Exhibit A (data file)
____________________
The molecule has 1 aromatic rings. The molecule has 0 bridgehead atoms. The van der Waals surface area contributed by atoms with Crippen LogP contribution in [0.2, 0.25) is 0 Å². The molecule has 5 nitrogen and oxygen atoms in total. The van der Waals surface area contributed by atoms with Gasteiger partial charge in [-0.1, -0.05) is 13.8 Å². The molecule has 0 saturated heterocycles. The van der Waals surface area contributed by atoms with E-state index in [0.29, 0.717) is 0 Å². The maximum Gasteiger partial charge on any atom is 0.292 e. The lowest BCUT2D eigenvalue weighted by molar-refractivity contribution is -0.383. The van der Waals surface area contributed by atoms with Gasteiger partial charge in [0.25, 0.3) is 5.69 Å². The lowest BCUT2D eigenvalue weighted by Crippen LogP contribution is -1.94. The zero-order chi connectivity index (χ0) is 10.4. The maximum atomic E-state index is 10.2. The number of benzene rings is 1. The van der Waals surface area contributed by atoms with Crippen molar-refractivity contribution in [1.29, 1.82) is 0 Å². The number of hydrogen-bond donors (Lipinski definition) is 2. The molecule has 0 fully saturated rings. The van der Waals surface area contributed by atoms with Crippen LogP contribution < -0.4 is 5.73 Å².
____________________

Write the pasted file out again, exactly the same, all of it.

The molecule has 1 aromatic rings. The molecule has 0 bridgehead atoms. The van der Waals surface area contributed by atoms with Crippen LogP contribution in [0.2, 0.25) is 0 Å². The molecule has 5 nitrogen and oxygen atoms in total. The van der Waals surface area contributed by atoms with Gasteiger partial charge in [-0.1, -0.05) is 13.8 Å². The molecule has 0 saturated heterocycles. The van der Waals surface area contributed by atoms with E-state index in [0.29, 0.717) is 0 Å². The maximum Gasteiger partial charge on any atom is 0.292 e. The lowest BCUT2D eigenvalue weighted by molar-refractivity contribution is -0.383. The van der Waals surface area contributed by atoms with Gasteiger partial charge in [0.25, 0.3) is 5.69 Å². The lowest BCUT2D eigenvalue weighted by Crippen LogP contribution is -1.94. The zero-order chi connectivity index (χ0) is 10.4. The maximum atomic E-state index is 10.2. The number of benzene rings is 1. The van der Waals surface area contributed by atoms with Crippen molar-refractivity contribution in [1.29, 1.82) is 0 Å². The number of hydrogen-bond donors (Lipinski definition) is 2. The molecule has 0 fully saturated rings. The van der Waals surface area contributed by atoms with Crippen LogP contribution < -0.4 is 5.73 Å².